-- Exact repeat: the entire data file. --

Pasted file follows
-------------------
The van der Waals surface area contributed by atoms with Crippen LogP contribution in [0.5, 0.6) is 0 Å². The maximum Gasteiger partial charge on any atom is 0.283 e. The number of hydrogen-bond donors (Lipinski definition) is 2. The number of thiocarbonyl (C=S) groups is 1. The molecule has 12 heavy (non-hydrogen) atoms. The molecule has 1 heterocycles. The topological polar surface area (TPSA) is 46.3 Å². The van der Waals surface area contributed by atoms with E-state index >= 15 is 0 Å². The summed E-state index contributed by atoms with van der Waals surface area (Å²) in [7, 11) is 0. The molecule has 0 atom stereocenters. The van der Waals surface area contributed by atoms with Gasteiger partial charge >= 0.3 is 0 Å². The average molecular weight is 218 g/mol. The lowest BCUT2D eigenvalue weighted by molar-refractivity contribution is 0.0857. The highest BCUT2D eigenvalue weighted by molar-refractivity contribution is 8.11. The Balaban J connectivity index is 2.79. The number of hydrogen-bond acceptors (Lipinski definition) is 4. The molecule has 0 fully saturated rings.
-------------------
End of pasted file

The van der Waals surface area contributed by atoms with Crippen LogP contribution in [0.5, 0.6) is 0 Å². The maximum Gasteiger partial charge on any atom is 0.283 e. The number of hydrogen-bond donors (Lipinski definition) is 2. The number of thiocarbonyl (C=S) groups is 1. The molecule has 12 heavy (non-hydrogen) atoms. The molecule has 1 heterocycles. The topological polar surface area (TPSA) is 46.3 Å². The van der Waals surface area contributed by atoms with E-state index >= 15 is 0 Å². The summed E-state index contributed by atoms with van der Waals surface area (Å²) in [7, 11) is 0. The molecule has 0 atom stereocenters. The van der Waals surface area contributed by atoms with Gasteiger partial charge >= 0.3 is 0 Å². The average molecular weight is 218 g/mol. The lowest BCUT2D eigenvalue weighted by molar-refractivity contribution is 0.0857. The highest BCUT2D eigenvalue weighted by molar-refractivity contribution is 8.11. The Balaban J connectivity index is 2.79. The number of hydrogen-bond acceptors (Lipinski definition) is 4. The molecule has 0 fully saturated rings.